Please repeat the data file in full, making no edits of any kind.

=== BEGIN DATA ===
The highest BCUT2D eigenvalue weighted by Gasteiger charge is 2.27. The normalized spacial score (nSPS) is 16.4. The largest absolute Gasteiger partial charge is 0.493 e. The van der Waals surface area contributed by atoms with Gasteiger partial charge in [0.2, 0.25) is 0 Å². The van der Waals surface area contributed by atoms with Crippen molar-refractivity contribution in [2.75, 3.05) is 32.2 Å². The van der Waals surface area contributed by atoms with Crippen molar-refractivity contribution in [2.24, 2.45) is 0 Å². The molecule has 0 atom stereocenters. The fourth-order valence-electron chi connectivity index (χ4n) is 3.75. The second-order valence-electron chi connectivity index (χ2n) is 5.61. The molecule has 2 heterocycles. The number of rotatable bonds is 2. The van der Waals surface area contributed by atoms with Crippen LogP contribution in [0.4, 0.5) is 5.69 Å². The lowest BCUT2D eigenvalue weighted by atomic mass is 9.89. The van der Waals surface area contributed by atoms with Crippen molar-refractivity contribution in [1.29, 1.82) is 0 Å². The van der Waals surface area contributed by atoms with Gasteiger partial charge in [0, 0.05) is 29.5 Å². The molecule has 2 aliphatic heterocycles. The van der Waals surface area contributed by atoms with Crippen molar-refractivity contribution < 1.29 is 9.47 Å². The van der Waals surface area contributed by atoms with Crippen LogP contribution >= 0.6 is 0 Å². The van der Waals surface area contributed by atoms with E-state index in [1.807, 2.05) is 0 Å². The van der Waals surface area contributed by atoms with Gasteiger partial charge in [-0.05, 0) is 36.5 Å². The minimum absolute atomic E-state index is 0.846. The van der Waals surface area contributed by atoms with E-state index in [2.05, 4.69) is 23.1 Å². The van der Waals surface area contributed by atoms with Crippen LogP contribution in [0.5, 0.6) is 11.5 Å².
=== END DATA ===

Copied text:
The highest BCUT2D eigenvalue weighted by Gasteiger charge is 2.27. The normalized spacial score (nSPS) is 16.4. The largest absolute Gasteiger partial charge is 0.493 e. The van der Waals surface area contributed by atoms with Gasteiger partial charge in [0.2, 0.25) is 0 Å². The van der Waals surface area contributed by atoms with Crippen molar-refractivity contribution in [2.75, 3.05) is 32.2 Å². The van der Waals surface area contributed by atoms with Crippen molar-refractivity contribution in [2.24, 2.45) is 0 Å². The molecule has 0 atom stereocenters. The fourth-order valence-electron chi connectivity index (χ4n) is 3.75. The second-order valence-electron chi connectivity index (χ2n) is 5.61. The molecule has 2 heterocycles. The number of rotatable bonds is 2. The van der Waals surface area contributed by atoms with Crippen LogP contribution in [0.4, 0.5) is 5.69 Å². The lowest BCUT2D eigenvalue weighted by atomic mass is 9.89. The van der Waals surface area contributed by atoms with Crippen molar-refractivity contribution in [1.29, 1.82) is 0 Å². The van der Waals surface area contributed by atoms with Gasteiger partial charge in [0, 0.05) is 29.5 Å². The molecule has 2 aliphatic heterocycles. The van der Waals surface area contributed by atoms with Crippen molar-refractivity contribution < 1.29 is 9.47 Å². The van der Waals surface area contributed by atoms with Crippen LogP contribution >= 0.6 is 0 Å². The van der Waals surface area contributed by atoms with E-state index in [1.807, 2.05) is 0 Å². The van der Waals surface area contributed by atoms with Gasteiger partial charge in [-0.05, 0) is 36.5 Å². The minimum absolute atomic E-state index is 0.846. The van der Waals surface area contributed by atoms with E-state index in [2.05, 4.69) is 23.1 Å². The van der Waals surface area contributed by atoms with Crippen LogP contribution in [0.5, 0.6) is 11.5 Å².